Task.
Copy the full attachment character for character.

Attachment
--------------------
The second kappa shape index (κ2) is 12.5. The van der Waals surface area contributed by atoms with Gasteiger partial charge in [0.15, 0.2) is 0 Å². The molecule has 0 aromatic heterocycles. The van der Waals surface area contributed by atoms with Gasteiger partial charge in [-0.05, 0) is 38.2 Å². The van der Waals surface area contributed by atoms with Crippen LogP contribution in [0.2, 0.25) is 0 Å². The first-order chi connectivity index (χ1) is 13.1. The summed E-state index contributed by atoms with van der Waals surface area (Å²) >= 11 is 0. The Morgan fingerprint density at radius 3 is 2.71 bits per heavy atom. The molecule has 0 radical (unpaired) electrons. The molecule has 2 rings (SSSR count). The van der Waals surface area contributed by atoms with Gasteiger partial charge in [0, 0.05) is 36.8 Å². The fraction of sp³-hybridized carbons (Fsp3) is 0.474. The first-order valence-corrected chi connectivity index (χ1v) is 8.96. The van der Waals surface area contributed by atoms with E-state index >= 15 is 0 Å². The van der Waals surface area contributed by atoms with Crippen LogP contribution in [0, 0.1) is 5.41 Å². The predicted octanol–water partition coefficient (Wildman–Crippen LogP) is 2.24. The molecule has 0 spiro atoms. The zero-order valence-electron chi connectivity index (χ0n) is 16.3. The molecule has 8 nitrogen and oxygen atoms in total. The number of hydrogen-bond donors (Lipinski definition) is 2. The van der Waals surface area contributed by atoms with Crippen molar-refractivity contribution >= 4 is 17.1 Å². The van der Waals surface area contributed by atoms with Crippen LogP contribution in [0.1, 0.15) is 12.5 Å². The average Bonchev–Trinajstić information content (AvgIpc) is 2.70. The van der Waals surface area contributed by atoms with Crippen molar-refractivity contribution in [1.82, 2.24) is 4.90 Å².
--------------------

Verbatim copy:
The second kappa shape index (κ2) is 12.5. The van der Waals surface area contributed by atoms with Gasteiger partial charge in [0.15, 0.2) is 0 Å². The molecule has 0 aromatic heterocycles. The van der Waals surface area contributed by atoms with Gasteiger partial charge in [-0.05, 0) is 38.2 Å². The van der Waals surface area contributed by atoms with Crippen LogP contribution in [0.2, 0.25) is 0 Å². The first-order chi connectivity index (χ1) is 13.1. The summed E-state index contributed by atoms with van der Waals surface area (Å²) >= 11 is 0. The Morgan fingerprint density at radius 3 is 2.71 bits per heavy atom. The molecule has 0 radical (unpaired) electrons. The molecule has 2 rings (SSSR count). The van der Waals surface area contributed by atoms with Gasteiger partial charge in [0, 0.05) is 36.8 Å². The fraction of sp³-hybridized carbons (Fsp3) is 0.474. The first-order valence-corrected chi connectivity index (χ1v) is 8.96. The van der Waals surface area contributed by atoms with E-state index >= 15 is 0 Å². The van der Waals surface area contributed by atoms with Crippen LogP contribution in [0, 0.1) is 5.41 Å². The predicted octanol–water partition coefficient (Wildman–Crippen LogP) is 2.24. The molecule has 0 spiro atoms. The zero-order valence-electron chi connectivity index (χ0n) is 16.3. The molecule has 8 nitrogen and oxygen atoms in total. The number of hydrogen-bond donors (Lipinski definition) is 2. The van der Waals surface area contributed by atoms with Crippen molar-refractivity contribution >= 4 is 17.1 Å². The van der Waals surface area contributed by atoms with Crippen LogP contribution in [0.1, 0.15) is 12.5 Å². The average Bonchev–Trinajstić information content (AvgIpc) is 2.70. The van der Waals surface area contributed by atoms with Crippen molar-refractivity contribution in [1.82, 2.24) is 4.90 Å².